As we enter the exhibition at Aki Gallery, the screen print of the installation Phase–Mother Earth by Nobuo Sekine, considered the beginning of the movement, greets the viewer. A cylindrical piece of earth emerges from the ground, paired with an adjacent circular hole of the same dimension. This work epitomises the essence of Mono-ha: the meaning of art lies in the object’s relationship to the surrounding space and interaction with the viewer - as well as in the capability of the environment to cradle and liberate the hidden spirit of the material. The artist is thus a humble ‘enabler of encounters’, a facilitator of the relationship between untreated material and space. 


The first room also features Koshimizu’s Work Bench – Table Cloth of Ariadne, which combines a chestnut table with an interweaved white hemp cloth. Leaving both ends of the rope untangled, the thread seems to suggest the ambiguity of interpretation and the unfolding of time. The passing of time disclosed by the cord resonates with the chronology of Mono-ha hung on the opposite wall, which buries the movement, its institutional representation and reception within the lava of history. The hall’s hybrid display leaves the viewer equally confused and exhilarated by the unpredictability of the show and its variegated shapes. Generally speaking, I found this unsettling reality to be more exciting, unabashed and provocative than the actual unrevealing of the exhibition upstairs. 

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Courtesy of Aki Gallery, Taipei.


Kishio Suga’s sculptural works reign supreme on the second floor. Suga delicately stresses simple materials and forms by orchestrating encounters between wood, paint, metal and stone. The physical object appears to exist before its conceptualisation, elaboration and framing. Since Suga’s works unfold in space and need room for elaboration, having an entire room dedicated to his beautiful creations is undoubtedly a precious gift. Although we are able to savour the beauty and simplicity of his oeuvre, the curatorial arrangement lessens and stifles like a possessive cloud its unrestrained dance with spatial enigmas. Where I expected a game of construction and destruction, flooding and leaping, an embrace of the accidental, the exhibition ebbed into a listless and almost casual display of his body of work.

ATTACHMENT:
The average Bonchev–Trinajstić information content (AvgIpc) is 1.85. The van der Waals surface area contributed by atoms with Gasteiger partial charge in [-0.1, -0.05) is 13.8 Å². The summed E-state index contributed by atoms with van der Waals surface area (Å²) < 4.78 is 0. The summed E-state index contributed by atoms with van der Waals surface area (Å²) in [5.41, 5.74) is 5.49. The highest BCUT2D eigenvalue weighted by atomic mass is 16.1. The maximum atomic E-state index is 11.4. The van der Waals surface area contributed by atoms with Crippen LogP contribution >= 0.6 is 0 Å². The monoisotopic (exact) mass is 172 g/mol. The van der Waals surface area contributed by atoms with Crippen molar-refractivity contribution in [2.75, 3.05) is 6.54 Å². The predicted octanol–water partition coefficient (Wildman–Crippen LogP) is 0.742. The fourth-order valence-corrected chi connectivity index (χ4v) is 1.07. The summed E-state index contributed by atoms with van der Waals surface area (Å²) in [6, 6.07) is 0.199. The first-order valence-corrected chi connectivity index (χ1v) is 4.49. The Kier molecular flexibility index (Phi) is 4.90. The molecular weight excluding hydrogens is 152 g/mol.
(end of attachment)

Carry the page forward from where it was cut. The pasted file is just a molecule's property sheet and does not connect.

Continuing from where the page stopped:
The last floor features rarely seen and elegant prints by Lee Ufan among the works of Koshimizu, Haraguchi and Takayama. Lee Ufan’s oeuvre is limited to lithographs, leaving among the audience an inevitable sigh and yearn for his Point and Line paintings. However, I am tempted to interpret this change of direction more as a positively divergent and less mainstream choice than a shortcoming. Dictating stillness and absence of movement, the display again holds space for reappraisal; while a desire to break the boundaries of canvas silently gets louder on the empty floor. 


While a comprehensive exhibition of Mono-ha artists is an inspiring contribution to the dynamic Taipei art scene, satisfying the thirst of the art market, the choice of the artworks itself appeared less rich and impressive than promised. The curator seemed caught between pursuing historical contextualisation and building a poetic concoction of mediums and artists, rather than allowing the art to vividly interact with the space and freely speak of its true essence: the transient encounter between matter and place which constitutes the fundament of Mono-ha. While it was spectacular to see these rare works displayed together, I could not avoid wondering what new insights and conversations might have been possible had the curator given them more self-determining curation and poetic sense of revival. 

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Courtesy of Aki Gallery, Taipei.


Written by Maria Dolfini, a Contributor to Arteviste